Side note: We did phenobarbs and sodium bromide to treat his epilepsy, but he gained weight rapidly and his liver was shutting down. Worst of all, he still had seizures at least twice a year. Took him to a new vet, stopped his old meds, and started CBDs. He’s had 2 seizures in 4 years since!
I am so happy that she is somewhere safe and where she is being loved. It may take some time for her to completely come around to trusting you but when she does you will treasure her even more.
My little guy also went through this same issue and would be scared to even ask to go potty. Now he’s got the potty dance down and also the potty word down when I say “who wants to go potty” – he about jumps for me to put harness and leash on him. I love him and wouldn’t trade him for a pup that doesn’t have his past. Pretty sure we are together for a reason
It’s the best feeling when they finally trust us, isn’t it?
One of my pups was quite mistreated before coming to me and for the first year, he would run away from pets and scratches, and a belly rub was never an option.
Now, he actually comes to us to initiate pets, cuddles, scratches, and rolls over to request a full belly rub.
It’s a great feeling.
That’s such a happy story! My mixed girl was very obviously owned by someone before we found her in a shelter, and each time we took her outside of the shelter (once when we first met her, and once the day we adopted her) she immediately went to the bathroom and had obviously been holding it a while. She’s very rarely had an accident during the two and a half years we’ve had her and honestly has a bladder of steel because she is so stubborn and won’t go until she really has to. Most days she will go after dinner around 5 pm and then hold it until the next morning even though we take her outside and beg her to PLEASE JUST PEE BEFORE BED. My poodle was so good at going on command that it was very strange to get used to.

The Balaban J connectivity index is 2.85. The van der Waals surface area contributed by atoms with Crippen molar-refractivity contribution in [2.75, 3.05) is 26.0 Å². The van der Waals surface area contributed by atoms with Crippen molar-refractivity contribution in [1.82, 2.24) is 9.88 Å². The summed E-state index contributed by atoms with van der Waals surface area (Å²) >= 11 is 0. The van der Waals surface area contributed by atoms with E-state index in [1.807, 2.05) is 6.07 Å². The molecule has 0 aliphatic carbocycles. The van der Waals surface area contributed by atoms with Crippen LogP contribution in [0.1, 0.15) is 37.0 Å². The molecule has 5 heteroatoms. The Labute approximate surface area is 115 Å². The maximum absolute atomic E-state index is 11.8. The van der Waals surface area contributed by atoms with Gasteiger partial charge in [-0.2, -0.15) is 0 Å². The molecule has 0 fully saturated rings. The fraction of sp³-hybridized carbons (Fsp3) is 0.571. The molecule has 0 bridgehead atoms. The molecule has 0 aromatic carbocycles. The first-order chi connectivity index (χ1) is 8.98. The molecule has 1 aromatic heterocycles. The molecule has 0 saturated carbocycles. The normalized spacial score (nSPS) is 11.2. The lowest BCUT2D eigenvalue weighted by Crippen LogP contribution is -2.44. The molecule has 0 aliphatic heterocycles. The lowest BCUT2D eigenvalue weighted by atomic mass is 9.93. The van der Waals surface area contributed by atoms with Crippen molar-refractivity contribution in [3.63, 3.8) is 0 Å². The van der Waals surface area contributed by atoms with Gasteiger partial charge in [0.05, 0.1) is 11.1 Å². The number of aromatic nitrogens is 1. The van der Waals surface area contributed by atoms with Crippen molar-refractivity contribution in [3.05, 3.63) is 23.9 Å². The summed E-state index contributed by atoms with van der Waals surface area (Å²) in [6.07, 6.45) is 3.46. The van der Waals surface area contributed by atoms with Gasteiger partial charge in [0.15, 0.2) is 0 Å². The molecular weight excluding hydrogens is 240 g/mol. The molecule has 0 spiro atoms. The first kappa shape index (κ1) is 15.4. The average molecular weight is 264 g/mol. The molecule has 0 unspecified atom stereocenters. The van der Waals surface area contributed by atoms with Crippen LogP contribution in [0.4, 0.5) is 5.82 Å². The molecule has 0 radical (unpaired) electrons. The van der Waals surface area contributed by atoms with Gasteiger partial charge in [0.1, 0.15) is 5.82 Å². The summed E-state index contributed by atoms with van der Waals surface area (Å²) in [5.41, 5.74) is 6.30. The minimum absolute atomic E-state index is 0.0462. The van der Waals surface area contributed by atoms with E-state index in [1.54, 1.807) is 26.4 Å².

Awe, I am so proud of her, too! I foster, so know some animals can have quirks. My Husky is a rescue and he can scream when terrified, perhaps she was beat when she pees and thus the scream. Poor hun, working with my little Atlas to make him feel safe and reduce. Food aggression.
My late Boston terrier’s mother was abused and the people that rescued her was able to calm her anxiety by breading her. She had the most amazing offspring that gave us 15 years of outdoor recreational fun and companionship.